‘By emphasizing their common Americanness, we’re all in this together. We’re all American. If you take those things out of the formula, then you just have warring tribes fighting each other and things fall apart.
The Fox News host said while police officers who abuse their power should be punished, those with more power – such as politicians and business leaders – who leveraged Floyd’s death were ‘far scarier’. He specifically called out Vice President Harris and Amazon founder Jeff Bezos
‘I feel like a lot is at stake here, an awful lot, and we should stay on this.’
Carlson admitted he didn’t know how to unite the country, saying only: ‘I want people to see each other as human beings not as, you know, rival members of warring tribes on the other side.’
Social media: How it is distorting fair trials and effecting the way we think
Elsewhere in the interview, Carlson touched on social media and the effects it can have today on everything from fair court trials to highlighting divisions in the country.
‘Social media are so new, relatively speaking, that they’re distorting effects not just on trials but on the way that we live, in the way that we think,’ he said.
‘We do know that most of our life experiences at this point are filtered through digital media of some kind and I don’t think that we have spent enough time thinking about the effects of that.
‘My sense is that it’s civilization ending. My sense is that it’s destroying everything that we valued and that it’s worse than any pandemic. That is probably the worst thing in human history. That’s my gut sense. I can’t prove that.
‘We seem to be serving technology. We’re no longer served by technology. We’re servants and I’m really bothered by it.’
He went onto to say that he believes you don’t get a sense of what a person is like when the human experience is filtered through digital media.
‘I would never force a mask or a vaccine on anyone’: How people are being shamed for their COVID opinions
Carlson, who has repeatedly questioned why people are still wearing masks outside, also touched on the COVID-19 pandemic and the shame people have received for questioning health officials.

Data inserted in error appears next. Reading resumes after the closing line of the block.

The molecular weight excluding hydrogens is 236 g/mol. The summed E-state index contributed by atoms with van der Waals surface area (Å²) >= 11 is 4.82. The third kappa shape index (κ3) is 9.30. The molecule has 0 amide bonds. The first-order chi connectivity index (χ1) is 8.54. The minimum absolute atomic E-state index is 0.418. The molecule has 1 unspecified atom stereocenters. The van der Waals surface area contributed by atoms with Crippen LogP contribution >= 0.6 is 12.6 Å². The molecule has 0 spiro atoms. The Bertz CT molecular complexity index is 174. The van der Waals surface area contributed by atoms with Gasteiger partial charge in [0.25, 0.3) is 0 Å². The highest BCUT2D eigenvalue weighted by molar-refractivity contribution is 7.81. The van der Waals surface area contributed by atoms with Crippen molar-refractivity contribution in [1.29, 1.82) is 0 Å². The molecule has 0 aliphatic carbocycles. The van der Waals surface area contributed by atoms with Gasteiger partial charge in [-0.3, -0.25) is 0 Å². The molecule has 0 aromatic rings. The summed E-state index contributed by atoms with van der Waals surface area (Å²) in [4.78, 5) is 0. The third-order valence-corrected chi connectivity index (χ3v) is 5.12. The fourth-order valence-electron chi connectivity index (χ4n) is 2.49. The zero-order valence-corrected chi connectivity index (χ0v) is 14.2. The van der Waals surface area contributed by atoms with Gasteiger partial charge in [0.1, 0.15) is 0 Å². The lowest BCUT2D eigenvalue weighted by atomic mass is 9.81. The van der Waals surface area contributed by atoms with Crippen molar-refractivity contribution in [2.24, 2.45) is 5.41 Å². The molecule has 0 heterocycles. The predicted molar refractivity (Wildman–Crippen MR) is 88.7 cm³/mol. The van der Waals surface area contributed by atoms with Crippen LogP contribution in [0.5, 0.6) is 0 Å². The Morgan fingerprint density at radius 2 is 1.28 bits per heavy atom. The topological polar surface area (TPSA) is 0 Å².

He spoke after the CDC changed guidelines this week to say vaccinated Americans no longer have to wear masks outside.
‘If vaccines work and everyone who wants a vaccine can get a vaccine – and that’s what they’re telling us and I believe them – then why is anyone wearing a mask?’ he said.
‘If you’re afraid of COVID, you can get a vaccine. And if you’re not afraid of COVID, you don’t have to get a vaccine. And then we’re kind of fine and we can return to normal life.
‘I would never force a mask or a vaccine on anyone.’
Carlson stopped short of saying whether he had received the vaccine but said he was big supporter of it.
‘I believe vaccines are the single most effective life saving advance in the history of medicine. So I’m completely for vaccines. All my kids have been vaccinated. I’m grateful that we were able to do that as Americans. I couldn’t be more for the vaccine,’ he said.
‘I’m the opposite of an anti vaxxer.’
Carlson said he was wary, however, of not receiving straight answers when asking questions about the vaccine.
‘You see certain people are more afraid to take the vaccine because they don’t feel like they’re getting straight answers or because the government is targeting them. I mean, the efforts to get African-Americans vaccinated… I’m not against making sure everyone can get the vaccine. But targeting black people for the vaccine seems to have scared the hell out of a lot of black people,’ he said.
‘I mean, the vaccination levels for African-Americans, as far as I know, are considerably lower than for whites, for example. And I totally get that.
‘I mean, I understand why if someone’s like, oh, no, you must have this. You’re like, wait a second, why are you singling out it would make you nervous? I think that’s totally human.’
Tucker’s new video Podcast and long-form documentary series ‘Tucker Carlson Originals’ available on FOX Nation, FOX News Media’s streaming platform.